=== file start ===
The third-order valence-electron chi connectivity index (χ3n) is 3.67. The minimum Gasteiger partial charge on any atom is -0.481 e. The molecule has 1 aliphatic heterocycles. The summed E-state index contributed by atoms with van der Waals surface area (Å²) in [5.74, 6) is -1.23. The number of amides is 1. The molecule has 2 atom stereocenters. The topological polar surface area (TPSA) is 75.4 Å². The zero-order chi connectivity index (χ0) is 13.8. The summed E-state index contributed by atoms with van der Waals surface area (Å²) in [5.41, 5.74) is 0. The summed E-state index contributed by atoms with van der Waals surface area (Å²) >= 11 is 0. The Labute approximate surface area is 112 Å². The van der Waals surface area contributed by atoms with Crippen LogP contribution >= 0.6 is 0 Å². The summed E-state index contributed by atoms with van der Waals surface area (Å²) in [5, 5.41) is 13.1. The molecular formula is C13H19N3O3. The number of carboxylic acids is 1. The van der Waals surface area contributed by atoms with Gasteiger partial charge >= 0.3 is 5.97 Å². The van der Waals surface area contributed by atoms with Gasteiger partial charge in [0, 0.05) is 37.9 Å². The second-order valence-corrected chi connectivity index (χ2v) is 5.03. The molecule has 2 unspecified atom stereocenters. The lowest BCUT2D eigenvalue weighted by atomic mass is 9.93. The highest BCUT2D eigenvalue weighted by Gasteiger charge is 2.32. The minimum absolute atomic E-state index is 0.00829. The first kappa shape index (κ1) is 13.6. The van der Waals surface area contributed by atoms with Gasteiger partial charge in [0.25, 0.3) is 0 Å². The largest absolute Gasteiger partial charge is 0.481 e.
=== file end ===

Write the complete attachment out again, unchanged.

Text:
The third-order valence-electron chi connectivity index (χ3n) is 3.67. The minimum Gasteiger partial charge on any atom is -0.481 e. The molecule has 1 aliphatic heterocycles. The summed E-state index contributed by atoms with van der Waals surface area (Å²) in [5.74, 6) is -1.23. The number of amides is 1. The molecule has 2 atom stereocenters. The topological polar surface area (TPSA) is 75.4 Å². The zero-order chi connectivity index (χ0) is 13.8. The summed E-state index contributed by atoms with van der Waals surface area (Å²) in [5.41, 5.74) is 0. The summed E-state index contributed by atoms with van der Waals surface area (Å²) >= 11 is 0. The Labute approximate surface area is 112 Å². The van der Waals surface area contributed by atoms with Crippen LogP contribution >= 0.6 is 0 Å². The summed E-state index contributed by atoms with van der Waals surface area (Å²) in [5, 5.41) is 13.1. The molecular formula is C13H19N3O3. The number of carboxylic acids is 1. The van der Waals surface area contributed by atoms with Gasteiger partial charge >= 0.3 is 5.97 Å². The van der Waals surface area contributed by atoms with Gasteiger partial charge in [0, 0.05) is 37.9 Å². The second-order valence-corrected chi connectivity index (χ2v) is 5.03. The molecule has 2 unspecified atom stereocenters. The lowest BCUT2D eigenvalue weighted by atomic mass is 9.93. The highest BCUT2D eigenvalue weighted by Gasteiger charge is 2.32. The minimum absolute atomic E-state index is 0.00829. The first kappa shape index (κ1) is 13.6. The van der Waals surface area contributed by atoms with Gasteiger partial charge in [0.25, 0.3) is 0 Å². The largest absolute Gasteiger partial charge is 0.481 e.